On the death in 1302 of Arnolfo di Cambio, the first Master of the Works of the Cathedral, and after an interruption of more than thirty years, the celebrated painter Giotto di Bondone was nominated as his successor in 1334. At that time he was 67 years old. Giotto concentrated his energy on the design and construction of a campanile (bell tower) for the cathedral. He had become an eminent architect, thanks to the growing autonomy of the architect-designer in relation to the craftsmen since the first half of the 13th century. The first stone was laid on 19 July 1334. His design was in harmony with the polychromy of the cathedral, as applied by Arnolfo di Cambio, giving the tower a view as if it were “painted”. In his design he also applied chiaroscuro and some form of perspective instead of a strict linear drawing of the campanile. And instead of a filigree skeleton of a gothic building, he applied a surface of coloured marble in geometric patterns.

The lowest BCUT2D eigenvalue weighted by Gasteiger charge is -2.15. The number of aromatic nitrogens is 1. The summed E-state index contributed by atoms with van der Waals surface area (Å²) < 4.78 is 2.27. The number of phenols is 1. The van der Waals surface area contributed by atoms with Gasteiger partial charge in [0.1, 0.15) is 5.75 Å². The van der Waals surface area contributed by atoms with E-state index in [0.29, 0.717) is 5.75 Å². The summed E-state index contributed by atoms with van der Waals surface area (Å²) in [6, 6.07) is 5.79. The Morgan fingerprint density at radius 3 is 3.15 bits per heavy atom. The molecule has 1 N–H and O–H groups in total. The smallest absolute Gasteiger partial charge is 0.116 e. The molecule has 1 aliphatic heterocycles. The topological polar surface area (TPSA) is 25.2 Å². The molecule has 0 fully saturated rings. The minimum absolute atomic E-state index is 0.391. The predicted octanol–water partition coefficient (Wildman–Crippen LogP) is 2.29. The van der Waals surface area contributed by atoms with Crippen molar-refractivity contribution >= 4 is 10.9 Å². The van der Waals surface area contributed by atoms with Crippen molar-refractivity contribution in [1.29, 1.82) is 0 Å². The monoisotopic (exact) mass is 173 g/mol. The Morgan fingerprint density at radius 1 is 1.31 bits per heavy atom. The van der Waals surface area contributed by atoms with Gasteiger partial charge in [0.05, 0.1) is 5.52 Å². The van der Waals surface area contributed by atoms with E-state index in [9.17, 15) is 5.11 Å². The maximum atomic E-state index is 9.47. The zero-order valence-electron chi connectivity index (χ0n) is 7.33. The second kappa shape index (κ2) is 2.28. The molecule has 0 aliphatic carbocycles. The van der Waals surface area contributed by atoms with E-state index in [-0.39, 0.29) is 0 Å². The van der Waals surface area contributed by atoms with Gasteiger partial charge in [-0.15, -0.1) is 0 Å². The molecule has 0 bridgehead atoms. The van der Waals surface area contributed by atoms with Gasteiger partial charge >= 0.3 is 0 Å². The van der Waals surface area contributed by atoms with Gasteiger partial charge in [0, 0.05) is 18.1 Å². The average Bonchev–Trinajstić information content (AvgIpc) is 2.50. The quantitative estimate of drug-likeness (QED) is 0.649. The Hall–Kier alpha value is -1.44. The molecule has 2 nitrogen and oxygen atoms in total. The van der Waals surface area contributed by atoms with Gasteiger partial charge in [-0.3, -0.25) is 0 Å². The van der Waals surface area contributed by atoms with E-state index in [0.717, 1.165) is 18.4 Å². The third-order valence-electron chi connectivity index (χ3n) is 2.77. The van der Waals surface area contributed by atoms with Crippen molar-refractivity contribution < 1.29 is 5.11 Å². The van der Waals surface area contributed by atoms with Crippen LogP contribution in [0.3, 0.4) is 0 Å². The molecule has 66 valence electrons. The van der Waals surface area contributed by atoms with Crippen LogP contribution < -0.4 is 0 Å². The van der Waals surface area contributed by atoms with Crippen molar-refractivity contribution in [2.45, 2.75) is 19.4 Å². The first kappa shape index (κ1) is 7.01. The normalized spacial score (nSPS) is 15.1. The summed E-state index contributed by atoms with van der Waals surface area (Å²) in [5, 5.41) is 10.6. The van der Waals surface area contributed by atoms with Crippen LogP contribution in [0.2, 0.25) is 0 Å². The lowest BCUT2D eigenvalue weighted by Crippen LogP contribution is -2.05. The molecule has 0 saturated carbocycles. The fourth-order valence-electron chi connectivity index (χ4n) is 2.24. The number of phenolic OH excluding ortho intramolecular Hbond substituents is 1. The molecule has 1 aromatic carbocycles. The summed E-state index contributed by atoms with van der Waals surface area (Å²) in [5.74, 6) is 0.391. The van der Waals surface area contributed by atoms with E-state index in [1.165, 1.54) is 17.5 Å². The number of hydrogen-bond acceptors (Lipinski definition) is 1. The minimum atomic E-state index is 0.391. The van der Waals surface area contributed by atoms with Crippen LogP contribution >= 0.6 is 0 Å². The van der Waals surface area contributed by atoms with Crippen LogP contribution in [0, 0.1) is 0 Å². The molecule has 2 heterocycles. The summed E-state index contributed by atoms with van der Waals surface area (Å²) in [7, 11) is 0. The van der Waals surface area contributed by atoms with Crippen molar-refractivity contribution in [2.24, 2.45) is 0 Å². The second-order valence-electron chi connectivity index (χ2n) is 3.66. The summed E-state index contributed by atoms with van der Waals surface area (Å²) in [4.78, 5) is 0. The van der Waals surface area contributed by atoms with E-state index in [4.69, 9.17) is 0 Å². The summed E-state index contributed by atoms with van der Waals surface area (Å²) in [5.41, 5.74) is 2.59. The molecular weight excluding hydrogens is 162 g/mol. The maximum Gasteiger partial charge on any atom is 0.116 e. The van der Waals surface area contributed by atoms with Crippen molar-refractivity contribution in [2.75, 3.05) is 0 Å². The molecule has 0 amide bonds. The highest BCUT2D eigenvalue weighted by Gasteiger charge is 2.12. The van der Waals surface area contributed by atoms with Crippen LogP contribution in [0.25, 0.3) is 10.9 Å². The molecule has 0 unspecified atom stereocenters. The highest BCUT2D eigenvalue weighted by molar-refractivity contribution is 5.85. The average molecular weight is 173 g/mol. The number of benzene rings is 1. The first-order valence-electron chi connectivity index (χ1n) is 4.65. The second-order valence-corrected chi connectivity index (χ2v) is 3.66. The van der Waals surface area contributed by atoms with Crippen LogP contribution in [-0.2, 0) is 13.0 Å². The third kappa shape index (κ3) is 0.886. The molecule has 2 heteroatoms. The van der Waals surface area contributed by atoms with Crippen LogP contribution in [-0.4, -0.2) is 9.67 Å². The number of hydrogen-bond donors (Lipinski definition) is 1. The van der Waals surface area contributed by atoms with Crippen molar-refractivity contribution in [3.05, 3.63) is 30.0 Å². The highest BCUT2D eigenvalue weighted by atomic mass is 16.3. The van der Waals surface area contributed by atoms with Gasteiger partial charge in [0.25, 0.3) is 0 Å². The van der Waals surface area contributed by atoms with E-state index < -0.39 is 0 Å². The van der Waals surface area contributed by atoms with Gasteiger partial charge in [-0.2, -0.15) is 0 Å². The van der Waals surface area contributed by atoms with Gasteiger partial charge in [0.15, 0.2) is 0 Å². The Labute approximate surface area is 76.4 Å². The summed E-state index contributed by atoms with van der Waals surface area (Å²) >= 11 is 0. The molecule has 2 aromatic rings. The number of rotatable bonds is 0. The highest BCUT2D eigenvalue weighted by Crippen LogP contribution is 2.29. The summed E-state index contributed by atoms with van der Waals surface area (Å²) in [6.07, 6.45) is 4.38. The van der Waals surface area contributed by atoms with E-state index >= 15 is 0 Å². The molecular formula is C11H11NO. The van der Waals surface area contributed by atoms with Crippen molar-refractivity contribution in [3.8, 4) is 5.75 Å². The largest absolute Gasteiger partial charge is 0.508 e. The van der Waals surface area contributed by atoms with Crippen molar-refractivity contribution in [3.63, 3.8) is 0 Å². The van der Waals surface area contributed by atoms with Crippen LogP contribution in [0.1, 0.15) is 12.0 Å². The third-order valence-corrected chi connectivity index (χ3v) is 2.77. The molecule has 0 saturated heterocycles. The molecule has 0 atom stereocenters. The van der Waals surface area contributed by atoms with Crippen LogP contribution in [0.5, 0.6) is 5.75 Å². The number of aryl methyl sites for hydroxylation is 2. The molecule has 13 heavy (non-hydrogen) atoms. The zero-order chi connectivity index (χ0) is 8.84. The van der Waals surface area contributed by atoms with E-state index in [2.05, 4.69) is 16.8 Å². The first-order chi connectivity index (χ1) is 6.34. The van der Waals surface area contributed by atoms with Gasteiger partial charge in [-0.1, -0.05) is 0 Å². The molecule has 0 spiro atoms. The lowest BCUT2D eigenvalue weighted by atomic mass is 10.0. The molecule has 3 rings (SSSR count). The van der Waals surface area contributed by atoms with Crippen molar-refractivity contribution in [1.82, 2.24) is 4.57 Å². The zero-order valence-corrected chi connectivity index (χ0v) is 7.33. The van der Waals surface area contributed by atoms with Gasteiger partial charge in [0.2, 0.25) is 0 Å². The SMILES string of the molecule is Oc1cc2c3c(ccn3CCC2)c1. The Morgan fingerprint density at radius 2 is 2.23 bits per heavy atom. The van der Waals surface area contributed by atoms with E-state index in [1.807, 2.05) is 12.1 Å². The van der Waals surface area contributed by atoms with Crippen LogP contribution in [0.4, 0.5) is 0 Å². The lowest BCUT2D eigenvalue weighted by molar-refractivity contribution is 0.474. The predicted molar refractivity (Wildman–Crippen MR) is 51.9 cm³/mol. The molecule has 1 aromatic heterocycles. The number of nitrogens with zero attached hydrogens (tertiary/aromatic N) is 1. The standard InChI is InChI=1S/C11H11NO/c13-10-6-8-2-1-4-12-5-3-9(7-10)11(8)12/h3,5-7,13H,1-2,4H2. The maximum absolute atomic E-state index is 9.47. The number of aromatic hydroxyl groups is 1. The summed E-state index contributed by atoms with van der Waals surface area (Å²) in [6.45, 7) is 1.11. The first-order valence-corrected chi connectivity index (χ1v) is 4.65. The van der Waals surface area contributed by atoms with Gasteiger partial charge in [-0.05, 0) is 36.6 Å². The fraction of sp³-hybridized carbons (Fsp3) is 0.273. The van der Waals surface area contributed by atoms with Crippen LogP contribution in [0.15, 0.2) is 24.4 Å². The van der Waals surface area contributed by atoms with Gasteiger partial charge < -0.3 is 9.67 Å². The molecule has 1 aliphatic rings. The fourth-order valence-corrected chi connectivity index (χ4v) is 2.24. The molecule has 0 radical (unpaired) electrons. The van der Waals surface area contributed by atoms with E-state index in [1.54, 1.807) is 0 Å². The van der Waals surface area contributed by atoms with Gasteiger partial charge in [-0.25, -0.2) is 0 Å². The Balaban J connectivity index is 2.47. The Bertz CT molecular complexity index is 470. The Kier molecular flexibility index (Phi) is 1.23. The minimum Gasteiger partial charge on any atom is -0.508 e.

When he died in 1337, he had only finished the lower floor with its marble external revetment: geometric patterns of white marble from Carrara, green marble from Prato and red marble from Siena. This lower floor is decorated on three sides with bas-reliefs in hexagonal panels, seven on each side. When the entrance door was enlarged in 1348, two panels were moved to the empty northern side and only much later, five more panels were commissioned from Luca della Robbia in 1437. The number “seven” has a special meaning in Biblical sense: it symbolizes human perfectibility. It is difficult to attribute artistic paternity to these panels, some may be by Giotto himself, the others by Andrea Pisano (or their workshops).